Implicit coupling -- A program with many global variables often has tight couplings between some of those variables, and couplings between variables and functions. Grouping coupled items into cohesive units usually leads to better programs.
I am not sure what specifically the writer has in mind by “coupling”. On the level of logical thought this principle simply assumes something is better than global variables instead of explaining why he thinks it is so.
Concurrency issues -- if globals can be accessed by multiple threads of execution, synchronization is necessary (and too-often neglected). When dynamically linking modules with globals, the composed system might not be thread-safe even if the two independent modules tested in dozens of different contexts were safe.
This of course is an issue, and not only on the thread level. There is a concurrency consideration in Access, specifically with different forms open at the same, theoretically being able to change the value of the variable. This extends further, if the program writes content of global variables into the tables of the database (which I don’t do, btw). So, yes, the effects of concurrency need to be considered.
Namespace pollution -- Global names are available everywhere. You may unknowingly end up using a global when you think you are using a local (by misspelling or forgetting to declare the local) or vice versa. Also, if you ever have to link together modules that have the same global variable names, if you are lucky, you will get linking errors. If you are unlucky, the linker will simply treat all uses of the same name as the same object.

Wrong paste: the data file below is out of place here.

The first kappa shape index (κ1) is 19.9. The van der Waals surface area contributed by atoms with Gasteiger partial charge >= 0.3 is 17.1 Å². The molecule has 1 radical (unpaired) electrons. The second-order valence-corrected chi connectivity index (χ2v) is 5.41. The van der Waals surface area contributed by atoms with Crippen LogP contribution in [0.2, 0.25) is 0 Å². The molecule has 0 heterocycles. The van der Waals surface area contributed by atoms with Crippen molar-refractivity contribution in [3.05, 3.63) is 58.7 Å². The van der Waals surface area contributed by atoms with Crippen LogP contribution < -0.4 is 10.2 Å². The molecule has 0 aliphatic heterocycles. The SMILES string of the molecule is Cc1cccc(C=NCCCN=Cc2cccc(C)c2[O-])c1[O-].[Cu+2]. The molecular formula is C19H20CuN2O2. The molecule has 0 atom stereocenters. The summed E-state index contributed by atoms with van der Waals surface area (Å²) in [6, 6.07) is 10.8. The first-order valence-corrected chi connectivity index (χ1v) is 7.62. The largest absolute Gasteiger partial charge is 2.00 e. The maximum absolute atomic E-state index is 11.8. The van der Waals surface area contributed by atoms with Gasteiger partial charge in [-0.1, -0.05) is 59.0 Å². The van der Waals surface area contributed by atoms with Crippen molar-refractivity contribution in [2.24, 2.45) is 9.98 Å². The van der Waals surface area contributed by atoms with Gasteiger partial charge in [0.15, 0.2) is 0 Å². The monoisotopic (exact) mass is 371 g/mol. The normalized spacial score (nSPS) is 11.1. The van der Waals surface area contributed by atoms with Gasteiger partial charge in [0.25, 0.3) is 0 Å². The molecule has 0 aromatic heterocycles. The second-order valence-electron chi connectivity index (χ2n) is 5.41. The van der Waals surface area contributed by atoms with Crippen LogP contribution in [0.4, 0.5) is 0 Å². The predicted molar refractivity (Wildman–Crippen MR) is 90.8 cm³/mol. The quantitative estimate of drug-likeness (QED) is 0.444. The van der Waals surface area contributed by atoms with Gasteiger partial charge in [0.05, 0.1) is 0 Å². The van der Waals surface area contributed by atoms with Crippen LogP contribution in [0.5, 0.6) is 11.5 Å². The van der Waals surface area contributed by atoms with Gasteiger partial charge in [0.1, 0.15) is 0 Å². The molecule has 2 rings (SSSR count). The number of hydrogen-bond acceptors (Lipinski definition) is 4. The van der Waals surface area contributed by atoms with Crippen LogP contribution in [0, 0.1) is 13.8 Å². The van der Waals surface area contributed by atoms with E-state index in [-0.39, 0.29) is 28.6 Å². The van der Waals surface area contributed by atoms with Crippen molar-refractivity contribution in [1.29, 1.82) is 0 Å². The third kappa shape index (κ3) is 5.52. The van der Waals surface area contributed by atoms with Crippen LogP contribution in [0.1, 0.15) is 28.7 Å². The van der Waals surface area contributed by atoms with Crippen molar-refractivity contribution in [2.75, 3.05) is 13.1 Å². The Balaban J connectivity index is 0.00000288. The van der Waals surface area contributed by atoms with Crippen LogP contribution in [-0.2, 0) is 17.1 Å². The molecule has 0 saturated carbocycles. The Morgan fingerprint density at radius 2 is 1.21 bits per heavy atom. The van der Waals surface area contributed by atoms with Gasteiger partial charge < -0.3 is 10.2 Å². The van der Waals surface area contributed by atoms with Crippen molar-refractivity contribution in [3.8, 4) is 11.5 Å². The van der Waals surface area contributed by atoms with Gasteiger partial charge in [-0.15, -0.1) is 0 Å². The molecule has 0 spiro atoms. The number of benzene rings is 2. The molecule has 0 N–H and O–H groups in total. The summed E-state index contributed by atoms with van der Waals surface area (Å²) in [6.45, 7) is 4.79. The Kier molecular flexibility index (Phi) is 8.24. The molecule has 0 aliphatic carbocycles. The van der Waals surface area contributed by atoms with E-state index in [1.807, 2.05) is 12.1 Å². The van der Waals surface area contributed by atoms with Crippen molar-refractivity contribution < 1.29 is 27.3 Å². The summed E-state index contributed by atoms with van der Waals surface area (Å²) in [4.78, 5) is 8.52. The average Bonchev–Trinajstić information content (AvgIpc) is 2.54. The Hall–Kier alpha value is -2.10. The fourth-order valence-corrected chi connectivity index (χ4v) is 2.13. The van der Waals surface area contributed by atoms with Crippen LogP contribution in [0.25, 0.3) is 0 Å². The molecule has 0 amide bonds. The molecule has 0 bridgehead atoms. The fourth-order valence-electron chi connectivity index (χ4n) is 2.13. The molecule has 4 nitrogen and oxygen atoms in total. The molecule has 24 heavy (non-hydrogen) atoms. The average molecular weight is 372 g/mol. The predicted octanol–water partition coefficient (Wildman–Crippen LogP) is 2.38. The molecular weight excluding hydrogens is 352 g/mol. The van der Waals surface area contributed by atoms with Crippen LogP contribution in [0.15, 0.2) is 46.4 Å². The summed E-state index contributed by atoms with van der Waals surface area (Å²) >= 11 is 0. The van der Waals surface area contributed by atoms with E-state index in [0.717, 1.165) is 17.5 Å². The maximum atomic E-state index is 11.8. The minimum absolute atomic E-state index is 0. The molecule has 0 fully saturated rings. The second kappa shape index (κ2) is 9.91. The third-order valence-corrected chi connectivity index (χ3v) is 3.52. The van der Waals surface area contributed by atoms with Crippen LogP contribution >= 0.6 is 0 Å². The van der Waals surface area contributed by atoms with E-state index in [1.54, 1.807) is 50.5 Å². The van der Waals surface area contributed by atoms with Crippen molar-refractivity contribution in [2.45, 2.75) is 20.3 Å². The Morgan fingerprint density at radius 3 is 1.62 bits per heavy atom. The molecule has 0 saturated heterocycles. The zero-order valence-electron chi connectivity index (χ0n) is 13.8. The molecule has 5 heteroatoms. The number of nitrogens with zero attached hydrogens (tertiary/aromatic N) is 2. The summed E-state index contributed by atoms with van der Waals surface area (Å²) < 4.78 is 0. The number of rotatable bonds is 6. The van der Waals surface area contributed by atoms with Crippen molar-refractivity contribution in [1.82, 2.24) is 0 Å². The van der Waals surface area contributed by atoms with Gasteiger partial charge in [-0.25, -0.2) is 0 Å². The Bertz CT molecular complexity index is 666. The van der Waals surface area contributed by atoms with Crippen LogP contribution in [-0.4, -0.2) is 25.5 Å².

No such thingl! There is a very simple way that makes this “pollution” miraculously disappear – at once. (see below).
Memory allocation issues -- Some environments have memory allocation schemes that make allocation of globals tricky. This is especially true in languages where "constructors" have side-effects other than allocation (because, in that case, you can express unsafe situations where two globals mutually depend on one another). Also, when dynamically linking modules, it can be unclear whether different libraries have their own instances of globals or whether the globals are shared.
Not all that applicable to Access except perhaps when doing some fancy work with COMs, custom OCX modules DLLs, etc.
Testing and Confinement - source that utilizes globals is somewhat more difficult to test because one cannot readily set up a 'clean' environment between runs. More generally, source that utilizes global services of any sort (e.g. reading and writing files or databases) that aren't explicitly provided to that source is difficult to test for the same reason. For communicating systems, the ability to test system invariants may require running more than one 'copy' of a system simultaneously, which is greatly hindered by any use of shared services - including global memory - that are not provided for sharing as part of the test.
This again relates mostly to dev environments other than ours. In Access testing, the globals do not have any negative effect (that I am aware of) as the debug mode preserves the contents of all globals which aids in many instances in stepping through the execution.
It is interesting that after this list of reasons which in his eyes make globals unattractive Rishikesh Parkhe (the writer of the wiki article) makes some very sensible observations in their favour:
Why the Convenience of Global Variables Sometimes Outweighs the Potential Problems
• In a very small or one-off programs, especially of the 'plugin' sort where you're essentially writing a single object or short script for a larger system, using globals can be the simplest thing that works.​